She said “you want some? here try one” and handed me the not-too-big husk.

“Sure, ok thank you I’ll try one.” I said.

It was DELICIOUS. pungent. yellow. not too moist. not too dry. fibers that just melt on your tongue.

I was so happy she let me try that one durian seed that I couldn’t tell her off for giving me lousy mangosteens last week. She also let me try a lychee (she’s not a fan of lychees) but after the durian, the lychee was bland in the way that a bad watermelon is bland.

July is almost here and I hope we will be inundated with Malaysian mao shan wangs in Hong Kong.

The MSW durians outside Wan Chai Market

At the fruit stall just outside Wan Chai Market, next to Serge et le Phoque, a little fruit stall with a nice fruit seller and some decent fruit, stocks durian from Malaysia.

Musang Kings for sale

Musang Kings for sale

He told me that currently it costs HKD 300-400 per fruit or HKD180 per pound. I asked if it would be cheaper in July to which he replied resoundingly “yes”.

I told him it seemed expensive (of course way more than what I would pay in KL), and he told me to come back tomorrow. I suspect that the fruit is already very ripe and he will be re-packing them in individual trays for sale.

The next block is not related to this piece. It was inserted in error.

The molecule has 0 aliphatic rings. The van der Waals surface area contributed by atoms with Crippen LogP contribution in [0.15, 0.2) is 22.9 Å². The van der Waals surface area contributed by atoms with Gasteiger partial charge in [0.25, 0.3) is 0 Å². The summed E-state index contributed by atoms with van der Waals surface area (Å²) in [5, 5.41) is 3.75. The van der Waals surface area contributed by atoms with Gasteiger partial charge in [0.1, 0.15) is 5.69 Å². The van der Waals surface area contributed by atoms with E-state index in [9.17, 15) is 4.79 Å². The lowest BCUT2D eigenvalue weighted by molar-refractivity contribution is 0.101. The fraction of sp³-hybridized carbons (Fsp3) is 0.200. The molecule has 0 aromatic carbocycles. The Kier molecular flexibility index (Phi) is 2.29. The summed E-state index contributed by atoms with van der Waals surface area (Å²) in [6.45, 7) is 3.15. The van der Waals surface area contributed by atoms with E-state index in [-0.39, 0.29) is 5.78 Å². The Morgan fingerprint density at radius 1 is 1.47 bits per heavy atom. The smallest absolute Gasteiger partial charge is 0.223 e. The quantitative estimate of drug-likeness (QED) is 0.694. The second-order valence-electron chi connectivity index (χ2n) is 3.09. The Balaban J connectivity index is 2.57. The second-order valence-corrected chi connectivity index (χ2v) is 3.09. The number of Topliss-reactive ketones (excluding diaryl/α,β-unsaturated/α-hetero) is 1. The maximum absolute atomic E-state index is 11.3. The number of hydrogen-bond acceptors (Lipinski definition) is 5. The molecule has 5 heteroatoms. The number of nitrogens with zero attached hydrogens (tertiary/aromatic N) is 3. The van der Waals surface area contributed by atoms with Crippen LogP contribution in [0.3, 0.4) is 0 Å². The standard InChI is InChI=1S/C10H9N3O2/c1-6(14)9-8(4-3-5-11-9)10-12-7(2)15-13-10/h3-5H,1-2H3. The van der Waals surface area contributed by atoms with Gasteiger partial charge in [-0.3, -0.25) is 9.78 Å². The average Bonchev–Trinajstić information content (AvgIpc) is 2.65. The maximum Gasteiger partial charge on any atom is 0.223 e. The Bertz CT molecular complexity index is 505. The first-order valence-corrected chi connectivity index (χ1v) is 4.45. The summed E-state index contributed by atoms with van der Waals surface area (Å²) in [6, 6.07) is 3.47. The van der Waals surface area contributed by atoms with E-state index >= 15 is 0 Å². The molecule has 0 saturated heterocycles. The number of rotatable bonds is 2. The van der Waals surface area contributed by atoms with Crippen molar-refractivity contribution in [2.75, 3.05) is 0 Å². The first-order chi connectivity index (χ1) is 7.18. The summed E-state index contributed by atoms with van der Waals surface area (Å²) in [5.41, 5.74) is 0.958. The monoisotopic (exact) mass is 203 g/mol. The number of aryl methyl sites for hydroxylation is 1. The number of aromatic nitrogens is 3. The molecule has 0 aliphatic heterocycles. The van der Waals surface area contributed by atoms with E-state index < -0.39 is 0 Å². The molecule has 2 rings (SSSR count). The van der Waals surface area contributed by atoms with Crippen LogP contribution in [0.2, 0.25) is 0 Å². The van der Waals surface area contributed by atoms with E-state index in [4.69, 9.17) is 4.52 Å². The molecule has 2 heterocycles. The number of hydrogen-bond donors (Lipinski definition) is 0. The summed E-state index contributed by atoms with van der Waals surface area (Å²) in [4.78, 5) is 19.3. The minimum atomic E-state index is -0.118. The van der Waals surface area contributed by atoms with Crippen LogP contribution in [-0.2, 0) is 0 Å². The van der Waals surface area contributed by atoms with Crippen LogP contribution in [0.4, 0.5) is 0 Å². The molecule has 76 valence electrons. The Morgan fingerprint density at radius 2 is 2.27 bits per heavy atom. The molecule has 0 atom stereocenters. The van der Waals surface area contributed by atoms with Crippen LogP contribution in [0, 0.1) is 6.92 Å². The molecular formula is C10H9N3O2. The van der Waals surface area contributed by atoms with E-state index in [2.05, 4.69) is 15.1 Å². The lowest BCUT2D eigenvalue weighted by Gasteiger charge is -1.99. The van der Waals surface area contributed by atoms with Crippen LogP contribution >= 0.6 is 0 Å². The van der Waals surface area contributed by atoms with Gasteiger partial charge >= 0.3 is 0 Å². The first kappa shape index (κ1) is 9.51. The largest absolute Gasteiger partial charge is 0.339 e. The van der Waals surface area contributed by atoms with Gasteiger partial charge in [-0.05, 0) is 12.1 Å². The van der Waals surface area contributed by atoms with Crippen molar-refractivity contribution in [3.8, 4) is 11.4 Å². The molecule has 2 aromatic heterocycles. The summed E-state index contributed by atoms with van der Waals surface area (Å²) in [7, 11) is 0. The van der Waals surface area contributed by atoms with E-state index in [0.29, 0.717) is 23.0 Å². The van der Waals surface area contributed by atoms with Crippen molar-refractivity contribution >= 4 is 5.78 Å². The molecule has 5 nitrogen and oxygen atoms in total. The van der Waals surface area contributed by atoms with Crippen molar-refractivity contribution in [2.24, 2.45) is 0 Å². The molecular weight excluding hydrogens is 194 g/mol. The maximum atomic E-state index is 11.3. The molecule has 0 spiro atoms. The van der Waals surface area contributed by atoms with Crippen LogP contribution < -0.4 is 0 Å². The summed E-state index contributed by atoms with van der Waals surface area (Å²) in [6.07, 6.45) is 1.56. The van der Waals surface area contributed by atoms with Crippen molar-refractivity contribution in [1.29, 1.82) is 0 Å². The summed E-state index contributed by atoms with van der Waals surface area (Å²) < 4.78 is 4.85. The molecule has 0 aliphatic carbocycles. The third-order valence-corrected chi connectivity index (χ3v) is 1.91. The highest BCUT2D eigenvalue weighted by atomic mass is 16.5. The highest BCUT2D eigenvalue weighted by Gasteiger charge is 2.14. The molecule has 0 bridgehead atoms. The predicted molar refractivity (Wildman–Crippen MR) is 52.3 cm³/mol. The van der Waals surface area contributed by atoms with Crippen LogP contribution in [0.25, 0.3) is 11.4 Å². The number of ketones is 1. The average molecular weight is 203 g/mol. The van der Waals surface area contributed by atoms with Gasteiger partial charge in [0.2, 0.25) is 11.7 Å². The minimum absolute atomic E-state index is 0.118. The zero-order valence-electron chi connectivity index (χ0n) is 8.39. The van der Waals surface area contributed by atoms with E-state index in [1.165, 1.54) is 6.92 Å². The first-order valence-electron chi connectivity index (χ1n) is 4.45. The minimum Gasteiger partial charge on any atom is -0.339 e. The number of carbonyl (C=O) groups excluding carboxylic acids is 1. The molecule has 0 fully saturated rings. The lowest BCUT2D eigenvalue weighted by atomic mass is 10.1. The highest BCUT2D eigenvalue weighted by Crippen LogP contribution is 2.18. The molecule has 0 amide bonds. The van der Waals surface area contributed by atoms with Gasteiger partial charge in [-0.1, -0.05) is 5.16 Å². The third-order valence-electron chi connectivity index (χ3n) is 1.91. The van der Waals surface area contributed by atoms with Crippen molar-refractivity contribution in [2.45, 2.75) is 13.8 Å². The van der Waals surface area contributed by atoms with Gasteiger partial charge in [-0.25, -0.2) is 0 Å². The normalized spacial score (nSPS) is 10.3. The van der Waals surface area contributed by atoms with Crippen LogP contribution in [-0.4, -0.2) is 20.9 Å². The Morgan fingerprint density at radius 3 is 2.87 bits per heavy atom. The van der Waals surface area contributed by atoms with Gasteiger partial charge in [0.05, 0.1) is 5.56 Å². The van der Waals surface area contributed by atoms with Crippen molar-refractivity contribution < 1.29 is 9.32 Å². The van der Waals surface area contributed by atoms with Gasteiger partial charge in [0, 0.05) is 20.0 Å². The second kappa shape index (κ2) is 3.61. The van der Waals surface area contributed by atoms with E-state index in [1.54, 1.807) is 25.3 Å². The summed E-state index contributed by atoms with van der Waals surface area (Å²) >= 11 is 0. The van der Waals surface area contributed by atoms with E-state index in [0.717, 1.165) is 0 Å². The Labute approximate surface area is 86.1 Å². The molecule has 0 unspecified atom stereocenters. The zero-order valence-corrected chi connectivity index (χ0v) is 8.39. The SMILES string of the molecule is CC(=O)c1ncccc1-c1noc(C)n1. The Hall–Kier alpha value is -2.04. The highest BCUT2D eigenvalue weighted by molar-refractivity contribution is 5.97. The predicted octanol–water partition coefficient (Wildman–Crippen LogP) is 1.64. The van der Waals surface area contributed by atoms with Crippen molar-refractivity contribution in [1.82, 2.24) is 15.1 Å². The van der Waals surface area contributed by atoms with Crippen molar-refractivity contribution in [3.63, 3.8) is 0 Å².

Fruit stall in Wan Chai

Fruit stall in Wan Chai

I’ve been buying some fruits from this stall and it’s been relatively good quality. I’ll let you know if I get the durians.

After Dinner Durian in Kuala Lumpur

On a recent trip to KL, I invited AC over for dinner. It had rained in the afternoon and we wanted to stay home to avoid the traffic at rush hour. She said that she would love to come over for dinner and exclaimed “I haven’t eaten durian since the last time you were here! I will go buy some as dessert.”

I wasn’t sure if she would, as she would have had to brave the traffic all the way to Jalan Imbi and back. Well, as sure as my salmon was in the oven and baking for dinner, AC turned up with the durian dessert. Initially we left the trademark rose red plastic bag on the table and didn’t want to touch it until after we had our dinner (you will soon see why this plan worked).

Right after we ate our dinner, I was pretty excited to get started on the dessert.

Go on mum” I said, “let’s open the durians!

My mum was a bit surprised that I had space for durians after the big meal, but as I have maintained for years, dessert compartments do not overlap with main dinner compartments.

Air sealed durian packaging

Air sealed durian packaging

 

So here’s why I could have my durians post dinner instead of having it as an appetizer. It was air sealed and there was no smell! So one of my main senses was deprived and hence… less temptation. AC told me that the Jalan Imbi durian uncle was rather proud of his new packaging, specifically pointing it out to her when she bought it. He told her that this way, no smell gets into the car. I suspect that this also serves the hordes of chinese tourists who want to bring some back to their hotel room or their home country via their luggage. They usually descend on his stall by coach loads and like a swarm of locusts, consume all the durian in sight.